In Tables 2 and 3, we show the complications found in the study group; all complications were minor to intermediate bleeding. There was less bleeding with the Mogen versus the Gomco clamp approach and no difference in complication rates by residents versus attending physicians. There were no deaths, readmissions for circumcision complications, or anatomic complications noted at discharge or at subsequent clinic visits.
The literature contains different estimates of the beneficial effects of circumcision and of its safety. Benefits include a decreased rate of penile cancer, sexually transmitted diseases including HIV, and urinary tract infections.10–13
The American Academy of Pediatrics in its 2012 policy statement stated that the preventive health benefits of elective male newborn circumcision exceed the minimal risks of the procedure. The benefits justify the procedure, and the procedure should be available to those families that elect to do so. Furthermore, they recommend that physicians should inform parents of the risks and benefits of the procedure so they could make a proper informed decision. The American College of Obstetricians and Gynecologists has endorsed this statement as well.
In recently published articles, authors claim a low complication rate, principally bleeding, and high parental satisfaction.14,15 Late complications reported are excessive residual skin, excessive skin removal resulting in redundant foreskin, adhesions, phimosis, epithelial inclusion cysts, suture sinus tracts, chordee, buried penis, urethra cutaneous fistulae, and meatal stenosis.16 Possible effects on sexual health when the circumcised male reaches maturity have been inconclusive, but differences are more likely to be found in studies with poor design.17–19
Nontherapeutic circumcision has been controversial in recent years. Although issues of autonomy have surfaced with regard to the appropriateness of parental consent for elective neonatal circumcision, beneficent and nonmaleficent considerations interact with proposed autonomy considerations on both sides of the issue.20
In this study, we also show a low complication rate with bleeding being the most common complication. We observed more bleeding with the Gomco than with the Mogen clamp. The advantage of the Gomco clamp is that the circumcision is performed with direct vision of the glans. With the Mogen clamp, on the other hand, the prepuce is retracted beyond the tip of the glans, and the clamp is closed without direct visualization of the glans. This potentially can result in amputation. The rarity of this complication, combined with the small (although statistically significant) difference in bleeding in favor of the Mogen, do not allow us to make a firm recommendation for one technique over the other. Indeed, a recent small randomized trial revealed no difference in complications.21,22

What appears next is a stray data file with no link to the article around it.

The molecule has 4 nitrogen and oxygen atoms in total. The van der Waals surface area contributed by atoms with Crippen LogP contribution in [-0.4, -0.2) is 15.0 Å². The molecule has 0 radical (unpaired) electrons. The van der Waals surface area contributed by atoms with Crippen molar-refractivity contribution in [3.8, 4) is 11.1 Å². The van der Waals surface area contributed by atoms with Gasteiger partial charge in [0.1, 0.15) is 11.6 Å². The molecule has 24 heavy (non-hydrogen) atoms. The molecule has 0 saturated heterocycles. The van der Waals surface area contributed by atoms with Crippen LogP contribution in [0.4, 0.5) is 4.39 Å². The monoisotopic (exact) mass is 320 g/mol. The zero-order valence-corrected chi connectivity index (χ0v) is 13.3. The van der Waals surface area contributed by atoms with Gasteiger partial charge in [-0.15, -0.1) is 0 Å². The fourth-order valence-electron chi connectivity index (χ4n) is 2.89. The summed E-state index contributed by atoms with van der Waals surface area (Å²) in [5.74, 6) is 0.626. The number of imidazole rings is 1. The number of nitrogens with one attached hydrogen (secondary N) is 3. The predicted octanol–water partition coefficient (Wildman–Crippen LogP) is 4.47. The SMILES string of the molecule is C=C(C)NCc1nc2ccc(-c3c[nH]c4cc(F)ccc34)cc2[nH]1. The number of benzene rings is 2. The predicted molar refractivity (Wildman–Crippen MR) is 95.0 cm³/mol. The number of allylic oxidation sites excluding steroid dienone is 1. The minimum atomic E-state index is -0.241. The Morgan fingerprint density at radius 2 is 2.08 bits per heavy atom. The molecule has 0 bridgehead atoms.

The marked difference in minor bleeding between obstetricians and pediatricians may be due to the method used, frequency of performing circumcision, or lower threshold among pediatricians for applying pressure or local hemostatic agents. In our study, all the circumcisions performed by pediatricians were done with the Gomco clamp.
We believe that obstetricians, pediatricians, urologists, family practitioners, and nonphysician providers with appropriate training and experience all can perform circumcision, subject to the usual considerations of credentialing and clinical monitoring.23–25
One of the strengths of our study is that we studied the safety of circumcision as practiced. At the time the circumcisions were performed, there was no academic interest in the procedure at either institution, precluding a Hawthorne effect.26 The presence and nature of complications were determined from direct review of the chart by physicians, rather than by relying on administratively compiled data.27,28 Another strength is the clinical settings in which the circumcisions were performed, which were community hospitals serving largely nonprivate patients with residency training programs. This allowed a snapshot of practice that is likely to reflect circumcision safety in US hospitals. The absence of a control group is not a weakness. The alternative to circumcision is no circumcision, which would have no immediate complications, and the intent of the study was to estimate the safety of medically elective neonatal circumcisions rather than to compare it with other interventions. The major weakness of the study is that we only investigated immediate complications. With the design of this study, we would not capture any impact on sexual function later in life. Finally, we did not use the PlastiBell device, possibly the most widely used circumcision aid, although other studies reveal that the PlastiBell has comparable safety.29
With these data, we add to the existing literature on the safety of circumcision in community hospital settings. The most immediate complication encountered was bleeding. No major complications were reported.
FINANCIAL DISCLOSURE: The authors have indicated they have no financial relationships relevant to this article to disclose.
FUNDING: No external funding.
POTENTIAL CONFLICT OF INTEREST: The authors have indicated they have no potential conflicts of interest to disclose.
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- ↵American Academy of Pediatrics Task Force on Circumcision. Male circumcision. Pediatrics. 2012;130(3). Available at: www.pediatrics.org/cgi/content/full/130/3/e756
- ↵WHO-UNAIDS. Male Circumcision: Global Trends and Determinants of Prevalence, Safety and Acceptability. Geneva, Switzerland: World Health Organization; 2008
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- Koninklijke Nederlandsche Maatschappij tot bevordering der Geneeskunst (Royal Dutch Medical Association). Non-therapeutic circumcision of male minors. 2010. Available at: http://www.circumstitions.com/Docs/KNMG-policy.pdf. Accessed June 11, 2018